MicroBooNE is an experiment designed to both probe neutrino physics phenomena and develop the LArTPC (Liquid Argon Time Projection Chamber) detector technology. The MicroBooNE experiment, which begins data-taking this year, will be the first large LArTPC detector in the U.S. and second worldwide - an experiment that is the beginning of a path of detectors envisioned for the U.S. SBL (Short BaseLine) and LBL (Long BaseLine) programs. In order to interpret the data from these experiments, the impact of space charge effects must be simulated and calibrated. The space charge effect is the build-up of slow-moving positive ions in a detector due to, for instance, ionization from cosmic rays, leading to a distortion of the electric field within the detector. This effect leads to a displacement in the reconstructed position of signal ionization electrons in LArTPC detectors. The LArTPC utilized in the MicroBooNE experiment is expected to be modestly impacted from the space charge effect, with the electric field magnitude changing by roughly 5% (at a drift field of 500 V/cm) in some locations within the TPC. The flow of liquid argon within the detector may complicate matters even further. We discuss the simulation of the space charge effect at MicroBooNE as well as calibration techniques that make use of a UV laser system and cosmic muon events. A successful calibration of the space charge effect is imperative both to the success of the MicroBooNE physics program as well as to the development of LArTPC technology for future experiments.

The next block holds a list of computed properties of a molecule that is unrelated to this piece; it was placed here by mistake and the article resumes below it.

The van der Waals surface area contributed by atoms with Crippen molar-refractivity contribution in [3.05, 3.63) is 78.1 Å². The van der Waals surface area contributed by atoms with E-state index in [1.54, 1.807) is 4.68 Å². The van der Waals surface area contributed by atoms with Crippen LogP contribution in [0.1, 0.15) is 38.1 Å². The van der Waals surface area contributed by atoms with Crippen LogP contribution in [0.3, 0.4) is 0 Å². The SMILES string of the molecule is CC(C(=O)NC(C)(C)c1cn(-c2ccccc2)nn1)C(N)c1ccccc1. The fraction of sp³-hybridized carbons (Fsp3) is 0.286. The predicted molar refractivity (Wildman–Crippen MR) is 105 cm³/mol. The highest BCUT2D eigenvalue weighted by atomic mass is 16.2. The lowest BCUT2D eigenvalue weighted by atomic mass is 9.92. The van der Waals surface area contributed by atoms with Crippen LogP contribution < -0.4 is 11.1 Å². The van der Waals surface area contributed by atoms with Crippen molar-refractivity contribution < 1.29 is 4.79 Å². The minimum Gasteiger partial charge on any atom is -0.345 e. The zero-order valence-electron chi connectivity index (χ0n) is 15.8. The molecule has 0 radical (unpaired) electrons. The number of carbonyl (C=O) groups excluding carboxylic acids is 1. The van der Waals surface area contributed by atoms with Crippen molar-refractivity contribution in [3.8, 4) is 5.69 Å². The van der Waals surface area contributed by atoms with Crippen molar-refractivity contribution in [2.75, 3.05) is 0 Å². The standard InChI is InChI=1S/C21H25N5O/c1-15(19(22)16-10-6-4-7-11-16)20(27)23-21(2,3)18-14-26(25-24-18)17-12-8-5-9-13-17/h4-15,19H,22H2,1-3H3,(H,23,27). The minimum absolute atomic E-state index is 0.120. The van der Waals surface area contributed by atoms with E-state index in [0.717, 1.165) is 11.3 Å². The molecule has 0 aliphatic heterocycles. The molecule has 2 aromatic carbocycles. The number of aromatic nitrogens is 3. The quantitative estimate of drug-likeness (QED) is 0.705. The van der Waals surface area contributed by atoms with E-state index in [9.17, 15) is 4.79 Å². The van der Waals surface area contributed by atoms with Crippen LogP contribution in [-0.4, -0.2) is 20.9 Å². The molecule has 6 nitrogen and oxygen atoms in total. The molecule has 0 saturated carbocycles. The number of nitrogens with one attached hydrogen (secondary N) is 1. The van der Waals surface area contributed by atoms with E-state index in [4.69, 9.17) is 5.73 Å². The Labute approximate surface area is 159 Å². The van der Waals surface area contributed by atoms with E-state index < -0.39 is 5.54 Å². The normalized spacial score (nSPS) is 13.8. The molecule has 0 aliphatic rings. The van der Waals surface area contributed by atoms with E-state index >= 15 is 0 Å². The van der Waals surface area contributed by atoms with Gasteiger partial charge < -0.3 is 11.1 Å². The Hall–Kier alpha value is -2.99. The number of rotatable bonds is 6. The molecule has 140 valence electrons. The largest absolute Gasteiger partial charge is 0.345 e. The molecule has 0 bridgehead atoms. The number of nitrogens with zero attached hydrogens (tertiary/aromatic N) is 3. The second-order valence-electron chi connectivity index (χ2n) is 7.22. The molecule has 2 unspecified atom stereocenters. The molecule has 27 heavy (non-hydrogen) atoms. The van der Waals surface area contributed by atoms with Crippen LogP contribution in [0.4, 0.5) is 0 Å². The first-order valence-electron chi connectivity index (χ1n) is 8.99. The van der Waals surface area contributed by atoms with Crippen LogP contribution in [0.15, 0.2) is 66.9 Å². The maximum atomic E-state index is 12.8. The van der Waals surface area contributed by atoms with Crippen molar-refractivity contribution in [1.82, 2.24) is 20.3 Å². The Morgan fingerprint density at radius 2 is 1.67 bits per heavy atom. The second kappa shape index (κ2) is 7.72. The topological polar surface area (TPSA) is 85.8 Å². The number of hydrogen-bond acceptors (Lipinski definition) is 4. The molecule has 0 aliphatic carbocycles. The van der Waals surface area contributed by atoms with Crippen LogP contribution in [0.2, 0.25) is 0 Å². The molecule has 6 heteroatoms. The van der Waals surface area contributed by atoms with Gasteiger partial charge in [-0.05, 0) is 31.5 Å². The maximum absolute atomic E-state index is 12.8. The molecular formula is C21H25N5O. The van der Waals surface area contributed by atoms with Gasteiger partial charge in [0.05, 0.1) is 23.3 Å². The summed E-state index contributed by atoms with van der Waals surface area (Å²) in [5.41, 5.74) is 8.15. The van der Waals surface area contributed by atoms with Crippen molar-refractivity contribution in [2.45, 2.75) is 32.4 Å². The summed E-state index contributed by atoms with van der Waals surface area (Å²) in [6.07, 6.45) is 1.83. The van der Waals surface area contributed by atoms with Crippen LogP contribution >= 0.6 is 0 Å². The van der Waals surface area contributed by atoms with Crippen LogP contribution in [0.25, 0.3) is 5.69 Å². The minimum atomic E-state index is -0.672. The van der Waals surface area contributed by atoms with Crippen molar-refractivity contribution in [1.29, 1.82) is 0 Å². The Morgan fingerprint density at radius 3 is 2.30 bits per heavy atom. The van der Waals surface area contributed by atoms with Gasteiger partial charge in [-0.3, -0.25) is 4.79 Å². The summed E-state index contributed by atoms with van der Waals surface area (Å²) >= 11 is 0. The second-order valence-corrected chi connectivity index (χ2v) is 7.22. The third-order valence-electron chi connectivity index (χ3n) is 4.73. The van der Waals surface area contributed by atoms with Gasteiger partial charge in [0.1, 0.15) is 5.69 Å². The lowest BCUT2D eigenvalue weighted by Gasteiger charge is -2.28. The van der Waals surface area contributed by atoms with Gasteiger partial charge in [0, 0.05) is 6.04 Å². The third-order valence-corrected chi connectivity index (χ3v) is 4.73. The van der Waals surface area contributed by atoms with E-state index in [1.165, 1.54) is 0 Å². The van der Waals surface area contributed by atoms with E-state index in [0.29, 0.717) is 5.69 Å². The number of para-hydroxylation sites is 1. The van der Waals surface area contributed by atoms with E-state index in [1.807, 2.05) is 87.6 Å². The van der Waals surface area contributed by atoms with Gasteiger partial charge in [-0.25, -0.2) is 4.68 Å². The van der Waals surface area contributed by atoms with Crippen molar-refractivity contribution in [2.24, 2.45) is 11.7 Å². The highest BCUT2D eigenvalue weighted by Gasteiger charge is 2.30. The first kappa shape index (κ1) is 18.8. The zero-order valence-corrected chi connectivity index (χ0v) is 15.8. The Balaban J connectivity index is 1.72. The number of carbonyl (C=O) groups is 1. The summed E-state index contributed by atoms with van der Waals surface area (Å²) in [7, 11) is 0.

|Oral or Poster Presentation||Oral|